Zach said he hasn’t responded to aggressive passers-by with violence. “I would bless them,” he said. 


Along with parish bulletins, Zach carries with him copies of a directory he compiled of pro-life resources. Those materials are used to evangelize and save lives, Zebolsky says.

“Steve Zach is a legend in the pro-life movement locally, but also as a servant to the church and archdiocese,” Zebolsky said. “I recall my family first attending Sunday Mass at St. Cecilia’s in 1974, and there was Steve Zach serving as an usher, as he has for some 50 years.”

Zach has been a member of St. Cecilia since 1965 and has been involved in multiple organizations.

He’s helped a Santo de Niño de Cebu chapter for almost 40 years, serving as a public relations director for the Filipino-American organization. Every year he helps at Lenten fish frys at Holy Name Parish in Omaha.

Zach collects iron for a man who turns it in for money. On holidays he serves meals at homeless shelters or churches for people who have nowhere else to go.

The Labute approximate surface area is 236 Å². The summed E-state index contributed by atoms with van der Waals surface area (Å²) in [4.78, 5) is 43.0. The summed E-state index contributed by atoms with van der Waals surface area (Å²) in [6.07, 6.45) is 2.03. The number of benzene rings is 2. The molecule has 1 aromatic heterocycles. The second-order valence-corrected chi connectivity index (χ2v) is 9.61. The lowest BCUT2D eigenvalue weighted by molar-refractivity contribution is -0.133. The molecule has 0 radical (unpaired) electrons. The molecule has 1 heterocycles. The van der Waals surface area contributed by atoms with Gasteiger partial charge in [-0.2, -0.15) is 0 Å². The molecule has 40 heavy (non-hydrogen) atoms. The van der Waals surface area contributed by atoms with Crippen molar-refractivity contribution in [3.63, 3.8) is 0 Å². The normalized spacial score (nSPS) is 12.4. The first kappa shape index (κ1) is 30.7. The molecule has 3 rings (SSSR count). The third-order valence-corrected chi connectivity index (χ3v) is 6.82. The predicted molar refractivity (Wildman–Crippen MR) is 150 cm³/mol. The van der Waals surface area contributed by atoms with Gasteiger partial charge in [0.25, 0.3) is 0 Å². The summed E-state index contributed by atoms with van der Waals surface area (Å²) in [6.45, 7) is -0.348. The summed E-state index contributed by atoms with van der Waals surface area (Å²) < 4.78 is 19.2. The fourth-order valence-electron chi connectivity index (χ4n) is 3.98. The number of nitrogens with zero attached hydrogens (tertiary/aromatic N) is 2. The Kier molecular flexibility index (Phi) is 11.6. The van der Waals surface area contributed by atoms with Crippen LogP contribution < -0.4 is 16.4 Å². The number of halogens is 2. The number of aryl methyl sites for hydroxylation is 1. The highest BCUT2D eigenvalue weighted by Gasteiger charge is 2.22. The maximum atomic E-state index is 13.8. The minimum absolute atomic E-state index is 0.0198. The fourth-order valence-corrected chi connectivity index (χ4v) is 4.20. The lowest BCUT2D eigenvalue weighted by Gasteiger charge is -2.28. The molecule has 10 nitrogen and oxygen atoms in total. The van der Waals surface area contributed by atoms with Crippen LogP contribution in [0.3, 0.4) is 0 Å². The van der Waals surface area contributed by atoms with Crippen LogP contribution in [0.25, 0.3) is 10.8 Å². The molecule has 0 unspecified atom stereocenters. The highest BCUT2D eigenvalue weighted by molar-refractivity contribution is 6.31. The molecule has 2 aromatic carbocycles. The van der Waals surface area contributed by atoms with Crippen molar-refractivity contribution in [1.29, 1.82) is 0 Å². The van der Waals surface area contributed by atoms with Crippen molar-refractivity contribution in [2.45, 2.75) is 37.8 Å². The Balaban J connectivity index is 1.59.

He remembers birthdays and collects phone numbers. He does what he calls “odds and ends for people.”

 “He’s never home because he’s always out helping other people,” Jenkins said, including Jenkins himself, who is disabled and uses a wheelchair. “His heart is so big,” he said of his friend. “It’s always about everybody else. It’s just mind boggling.”

Over the years Zach has used whatever means he can to promote his pro-life message, including hosting  public access television programs, as many as five shows at a time, he said.

His latest project is trying to get the Eternal Word Television Network (EWTN) and its daily Mass broadcasts among the cable offerings at Nebraska Medical Center in Omaha.

“It’s true people start thinking of their souls when under medical care,” Zach said. “It’s also true people need and deserve Christian care whether it’s from their bedside or from electronic devices such as television or radio.”

Care for the soul is important, he said. “I contend it’s part of healing.”

Zebolsky and Jenkins predict their friend will one day be honored throughout the archdiocese.

“If there is any justice, a bronze statue of Stephen Henry Zach will one day be placed in front of St. Cecilia’s, the cathedral church of the archdiocese, as he is the ideal servant, the model Catholic for the archdiocese,” Zebolsky said.

“He’s a living saint,” Jenkins said. “He helps so many people.”